7. I've had good experiences taking the old bearing to an industrial bearing distributor. Calling up the corporate line generally doesn't help. Arriving at the retail point in person with the old bearing generally will get you some assistance. They may not have the same thing, but might be able to get you something that will work. Sometimes the guys enjoy the challenge of finding a replacement for a 101 year old bearing. If that doesn't work, you may need to find a talented machinst who can make something that is available work in your application.
  8. For Sale - 1922-1923 Dodge Brothers Transmission. Used in 1922-23, will fit 1917-1923. Comes with cross member. The top of the shift lever, where I would expect a knob to screw on, appears to be cut off (see photos) Free delivery to Hershey, or pick up near Allentown, PA. $50 610-Three-Seven-Nine-4065
  9. For Sale - 1922-1923 Dodge Brothers Transmission. Used in 1922-23, will fit 1917-1923. Comes with cross member. The top of the shift lever, where I would expect a knob to screw on, appears to be cut off (see photos) Free delivery to Hershey, or pick up near Allentown, PA. $50 610-Three-Seven-Nine-4065
  10. Thanks guys! Now just have to find it a new owner. While a Dodge Brothers touring is on my "someday list" I don't have room to keep everything.
  11. In with a bunch of Model T parts I recently bought was this transmission. It was said to be from a late teens to early 1920’s Dodge Brothers. Can anyone identify it?
  12. Wood spoke wheels, because they are so critical, are one of those things that are best done by a wheel wright. Special attention to the grain and amount of moisture in the wood is required when the spokes are made, and they have to be assembled under pressure. If you are anywhere near Ohio or Pennsylvania, Amish communities generally have wheel wrights. They can duplicate any wheel sent to them.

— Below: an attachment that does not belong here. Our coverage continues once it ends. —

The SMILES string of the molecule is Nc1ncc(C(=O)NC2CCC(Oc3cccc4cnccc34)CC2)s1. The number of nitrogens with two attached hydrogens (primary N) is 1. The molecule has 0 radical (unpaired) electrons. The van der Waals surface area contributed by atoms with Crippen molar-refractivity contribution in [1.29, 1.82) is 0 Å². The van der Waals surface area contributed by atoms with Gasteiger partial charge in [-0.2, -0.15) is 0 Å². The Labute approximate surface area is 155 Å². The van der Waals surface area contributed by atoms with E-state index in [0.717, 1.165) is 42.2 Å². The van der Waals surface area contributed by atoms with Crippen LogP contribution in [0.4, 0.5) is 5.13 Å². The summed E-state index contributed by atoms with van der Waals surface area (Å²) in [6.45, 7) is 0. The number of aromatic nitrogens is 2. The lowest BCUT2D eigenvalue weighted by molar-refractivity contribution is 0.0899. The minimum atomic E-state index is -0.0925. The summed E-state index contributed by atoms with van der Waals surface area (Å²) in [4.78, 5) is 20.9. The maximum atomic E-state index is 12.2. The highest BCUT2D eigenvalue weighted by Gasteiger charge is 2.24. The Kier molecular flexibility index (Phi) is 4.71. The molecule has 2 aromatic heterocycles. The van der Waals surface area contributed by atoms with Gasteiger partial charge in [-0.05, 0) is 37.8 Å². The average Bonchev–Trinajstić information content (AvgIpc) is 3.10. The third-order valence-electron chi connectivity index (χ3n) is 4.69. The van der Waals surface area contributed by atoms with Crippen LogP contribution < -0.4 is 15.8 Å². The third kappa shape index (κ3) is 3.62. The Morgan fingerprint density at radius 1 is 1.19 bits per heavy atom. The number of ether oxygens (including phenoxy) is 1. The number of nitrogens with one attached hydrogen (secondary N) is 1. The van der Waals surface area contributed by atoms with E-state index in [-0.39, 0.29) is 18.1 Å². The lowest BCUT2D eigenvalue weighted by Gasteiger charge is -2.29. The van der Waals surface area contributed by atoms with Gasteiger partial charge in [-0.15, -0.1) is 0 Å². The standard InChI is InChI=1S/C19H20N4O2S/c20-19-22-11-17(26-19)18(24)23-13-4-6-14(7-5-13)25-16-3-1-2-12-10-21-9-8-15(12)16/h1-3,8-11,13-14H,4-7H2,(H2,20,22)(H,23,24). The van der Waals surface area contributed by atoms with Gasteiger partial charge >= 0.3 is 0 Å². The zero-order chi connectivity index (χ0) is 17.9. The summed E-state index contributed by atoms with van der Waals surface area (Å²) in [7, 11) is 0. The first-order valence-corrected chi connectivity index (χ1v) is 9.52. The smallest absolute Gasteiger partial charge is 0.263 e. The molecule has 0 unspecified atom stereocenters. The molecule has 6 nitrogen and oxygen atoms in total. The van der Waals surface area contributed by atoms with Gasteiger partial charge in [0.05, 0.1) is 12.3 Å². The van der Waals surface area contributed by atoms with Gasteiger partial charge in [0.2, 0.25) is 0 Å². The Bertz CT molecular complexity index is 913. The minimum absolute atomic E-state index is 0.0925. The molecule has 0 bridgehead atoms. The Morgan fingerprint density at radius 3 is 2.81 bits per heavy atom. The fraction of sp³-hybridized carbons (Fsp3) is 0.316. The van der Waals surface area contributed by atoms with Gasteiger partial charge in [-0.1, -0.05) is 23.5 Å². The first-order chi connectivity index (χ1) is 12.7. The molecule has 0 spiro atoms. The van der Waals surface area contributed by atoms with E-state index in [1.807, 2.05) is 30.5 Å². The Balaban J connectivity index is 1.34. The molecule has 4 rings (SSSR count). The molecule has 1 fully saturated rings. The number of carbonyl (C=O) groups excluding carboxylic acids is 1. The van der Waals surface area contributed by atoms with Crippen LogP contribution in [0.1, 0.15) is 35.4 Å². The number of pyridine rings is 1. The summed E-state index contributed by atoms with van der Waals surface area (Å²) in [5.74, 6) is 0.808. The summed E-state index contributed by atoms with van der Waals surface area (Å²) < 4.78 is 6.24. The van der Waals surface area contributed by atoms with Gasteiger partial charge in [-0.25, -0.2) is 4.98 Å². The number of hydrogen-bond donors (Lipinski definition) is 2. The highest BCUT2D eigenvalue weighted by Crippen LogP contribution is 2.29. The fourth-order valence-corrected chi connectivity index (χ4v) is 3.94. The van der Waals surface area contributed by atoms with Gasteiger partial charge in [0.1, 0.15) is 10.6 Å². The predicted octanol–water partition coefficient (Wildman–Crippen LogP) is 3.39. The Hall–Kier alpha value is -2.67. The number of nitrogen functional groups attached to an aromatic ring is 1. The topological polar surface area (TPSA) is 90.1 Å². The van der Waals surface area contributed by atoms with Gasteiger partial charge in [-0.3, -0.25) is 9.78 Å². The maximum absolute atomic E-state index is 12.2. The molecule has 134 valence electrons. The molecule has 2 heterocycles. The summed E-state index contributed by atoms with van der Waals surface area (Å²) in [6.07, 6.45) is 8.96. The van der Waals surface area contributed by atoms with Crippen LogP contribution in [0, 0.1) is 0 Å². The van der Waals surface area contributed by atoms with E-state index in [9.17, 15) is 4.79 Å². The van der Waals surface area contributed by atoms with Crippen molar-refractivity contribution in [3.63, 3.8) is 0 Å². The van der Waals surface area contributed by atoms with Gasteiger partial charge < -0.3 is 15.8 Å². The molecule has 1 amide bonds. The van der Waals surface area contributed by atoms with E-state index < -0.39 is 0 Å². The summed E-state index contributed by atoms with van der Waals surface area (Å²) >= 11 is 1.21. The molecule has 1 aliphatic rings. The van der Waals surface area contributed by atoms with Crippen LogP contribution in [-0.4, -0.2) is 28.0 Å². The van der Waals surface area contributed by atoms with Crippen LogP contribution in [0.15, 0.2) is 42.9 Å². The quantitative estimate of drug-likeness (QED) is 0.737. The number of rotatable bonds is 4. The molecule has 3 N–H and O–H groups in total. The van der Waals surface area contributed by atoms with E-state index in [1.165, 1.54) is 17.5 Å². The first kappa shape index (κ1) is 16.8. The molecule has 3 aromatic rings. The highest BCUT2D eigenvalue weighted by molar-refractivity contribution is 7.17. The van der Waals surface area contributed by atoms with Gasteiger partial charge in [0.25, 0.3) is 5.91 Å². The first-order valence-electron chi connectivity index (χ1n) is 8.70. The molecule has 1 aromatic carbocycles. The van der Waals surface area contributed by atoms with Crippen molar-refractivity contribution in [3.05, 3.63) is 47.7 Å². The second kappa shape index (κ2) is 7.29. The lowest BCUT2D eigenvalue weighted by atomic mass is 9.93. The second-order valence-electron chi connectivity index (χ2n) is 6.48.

13. Beautiful car and oh so tempting. That’s the way to buy a car… low mileage, great condition, nice color combination, well cared for.
  14. Vacabill, So sorry to hear about your diagnosis. Its good that you're considering what to do with your Olds, instead of leaving it for your family to figure out. I would assume that since you've had the car paited that the wood is good. In that case, I would not part it out. It is complete and has over half the restoration work done. Unfortunately, you aren't likely to get your entire investment out of it. But you will get more than if you part it out. The ideal situation would be if you have someone with the mechanical ability to help you assemble what you have, and have it in running condition. Even if you have to try and use the original water plate. If you can look at it from a buyer's perspective and remove as many of their doubts as you can (how well does it run? what does it look like assembled? etc), you'll get a better price.